To many he is the greatest scientist who ever lived, but a unique collection of Albert Einstein's letters and papers has revealed a history of struggle and failure made worse by an apparently shaky grasp of math.
An archive which goes on sale in London next month with a price tag of US$1.5 million shows how after transforming physics and securing unprecedented celebrity status with his general theory of relativity in 1916, Einstein suffered years of frustration as he failed to top that with "a grand theory of everything."
The 15 manuscripts and 33 letters penned between 1933 and 1954 give a glimpse into a period in Einstein's life when he strayed away from mainstream physics and grappled with the most fundamental questions concerning the universe.
"At the time, a lot of his colleagues, the theoretical physicists, felt that he was completely off the beaten path and so they didn't really take him seriously," said Howard Rootenberg, of Rootenberg Books in California, who is handling the sale. Although manuscripts dealing with Einstein's earlier work and his social and political views are relatively common, the collection is unique in helping to document the latter half of his life, when he moved to Princeton University in New Jersey and embarked on a struggle to unite all branches of physics.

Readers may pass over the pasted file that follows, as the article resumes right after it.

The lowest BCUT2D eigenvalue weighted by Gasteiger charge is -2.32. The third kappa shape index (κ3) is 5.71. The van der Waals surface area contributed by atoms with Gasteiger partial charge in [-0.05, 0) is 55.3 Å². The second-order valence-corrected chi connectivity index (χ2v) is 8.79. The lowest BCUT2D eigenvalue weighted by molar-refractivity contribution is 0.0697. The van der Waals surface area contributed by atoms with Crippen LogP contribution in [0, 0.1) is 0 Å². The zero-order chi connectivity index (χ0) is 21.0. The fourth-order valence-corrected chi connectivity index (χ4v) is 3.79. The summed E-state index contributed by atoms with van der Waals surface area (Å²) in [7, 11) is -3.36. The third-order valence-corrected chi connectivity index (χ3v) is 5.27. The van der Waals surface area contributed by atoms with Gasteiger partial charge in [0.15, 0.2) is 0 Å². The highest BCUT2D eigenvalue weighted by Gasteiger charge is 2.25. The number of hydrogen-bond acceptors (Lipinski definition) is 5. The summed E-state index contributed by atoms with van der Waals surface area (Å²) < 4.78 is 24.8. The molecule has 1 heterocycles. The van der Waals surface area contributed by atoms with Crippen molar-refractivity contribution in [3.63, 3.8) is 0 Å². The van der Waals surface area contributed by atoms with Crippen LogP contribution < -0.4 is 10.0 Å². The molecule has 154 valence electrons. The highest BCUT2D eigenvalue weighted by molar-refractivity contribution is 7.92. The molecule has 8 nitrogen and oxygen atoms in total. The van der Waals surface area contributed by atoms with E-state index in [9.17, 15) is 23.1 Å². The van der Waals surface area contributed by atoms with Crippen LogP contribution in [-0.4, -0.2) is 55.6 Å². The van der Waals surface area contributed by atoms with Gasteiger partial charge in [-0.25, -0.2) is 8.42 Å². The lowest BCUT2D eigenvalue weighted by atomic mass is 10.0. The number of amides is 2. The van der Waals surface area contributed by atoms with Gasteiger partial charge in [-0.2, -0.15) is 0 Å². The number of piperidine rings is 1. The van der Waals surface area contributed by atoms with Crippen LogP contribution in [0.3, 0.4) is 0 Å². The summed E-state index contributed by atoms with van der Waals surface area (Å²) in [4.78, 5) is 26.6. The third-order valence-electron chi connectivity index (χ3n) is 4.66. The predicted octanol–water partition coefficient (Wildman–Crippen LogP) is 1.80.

But his work in this period made very little impact on contemporaries and he never found his grand theory -- something physicists are still grappling with.
The archive was collected by Einstein's colleague Ernst Gabor Straus, a young mathematician whom the great physicist selected to help him during his Princeton years.
"A lot of people think of Einstein as a mathematical genius -- he wasn't," said David McMullan, a physicist at Plymouth University.
He said Einstein used Straus as he had used other mathematically gifted colleagues in his early career.
"Straus's mathematical virtuosity gave a framework to Einstein's intuitive vision of the universe," McMullan said.
He said it was fascinating to see breakthroughs not coming easily to Einstein.
"I do think it is interesting, the way you see him groping around. He's just trying anything. Here we see the greatest scientist who ever lived struggling and being honest about it," he said.
In one sequence of 16 letters Straus criticizes a line of inquiry that Einstein is pursuing and eventually persuades him to abandon it.
"It would take somebody with real balls to say to Einstein, `look, this is wrong,'" said Peter Coles, a physicist at Nottingham University.
The papers have never been studied because they have been held by Straus and his family since they were written. Einstein scholars were not even aware they existed until Straus's wife and son decided to put them on the market.
They tell the story of the two men's evolving thought process in the vain search for the unified field theory, as the grand theory was called.
Einstein hoped to unite the forces of gravity and electromagnetism under one theoretical framework, which would at the same time incorporate quantum mechanics. But the search turned out to be a series of blind alleys.
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